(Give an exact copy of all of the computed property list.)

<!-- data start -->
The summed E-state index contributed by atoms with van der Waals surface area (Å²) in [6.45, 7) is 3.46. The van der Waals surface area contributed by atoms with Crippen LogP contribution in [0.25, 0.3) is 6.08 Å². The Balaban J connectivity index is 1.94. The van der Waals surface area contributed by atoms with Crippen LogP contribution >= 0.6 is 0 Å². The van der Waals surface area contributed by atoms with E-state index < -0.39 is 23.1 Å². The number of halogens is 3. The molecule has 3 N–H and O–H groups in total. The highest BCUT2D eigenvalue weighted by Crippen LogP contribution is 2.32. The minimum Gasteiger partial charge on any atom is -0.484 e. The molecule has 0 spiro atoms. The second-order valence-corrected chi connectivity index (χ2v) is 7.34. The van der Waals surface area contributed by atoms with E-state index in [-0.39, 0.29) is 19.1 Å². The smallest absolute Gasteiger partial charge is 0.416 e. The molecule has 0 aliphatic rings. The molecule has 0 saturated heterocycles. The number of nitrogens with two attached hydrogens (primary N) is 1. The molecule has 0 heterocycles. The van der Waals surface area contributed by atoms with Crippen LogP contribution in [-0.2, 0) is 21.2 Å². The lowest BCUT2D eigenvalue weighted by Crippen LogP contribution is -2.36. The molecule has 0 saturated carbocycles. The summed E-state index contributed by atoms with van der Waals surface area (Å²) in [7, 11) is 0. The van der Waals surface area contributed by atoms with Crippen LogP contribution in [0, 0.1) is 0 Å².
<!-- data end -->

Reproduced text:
The summed E-state index contributed by atoms with van der Waals surface area (Å²) in [6.45, 7) is 3.46. The van der Waals surface area contributed by atoms with Crippen LogP contribution in [0.25, 0.3) is 6.08 Å². The Balaban J connectivity index is 1.94. The van der Waals surface area contributed by atoms with Crippen LogP contribution >= 0.6 is 0 Å². The van der Waals surface area contributed by atoms with E-state index < -0.39 is 23.1 Å². The number of halogens is 3. The molecule has 3 N–H and O–H groups in total. The highest BCUT2D eigenvalue weighted by Crippen LogP contribution is 2.32. The minimum Gasteiger partial charge on any atom is -0.484 e. The molecule has 0 spiro atoms. The second-order valence-corrected chi connectivity index (χ2v) is 7.34. The van der Waals surface area contributed by atoms with E-state index in [-0.39, 0.29) is 19.1 Å². The smallest absolute Gasteiger partial charge is 0.416 e. The molecule has 0 aliphatic rings. The molecule has 0 saturated heterocycles. The number of nitrogens with two attached hydrogens (primary N) is 1. The molecule has 0 heterocycles. The van der Waals surface area contributed by atoms with Crippen LogP contribution in [-0.2, 0) is 21.2 Å². The lowest BCUT2D eigenvalue weighted by Crippen LogP contribution is -2.36. The molecule has 0 saturated carbocycles. The summed E-state index contributed by atoms with van der Waals surface area (Å²) in [7, 11) is 0. The van der Waals surface area contributed by atoms with Crippen LogP contribution in [0, 0.1) is 0 Å².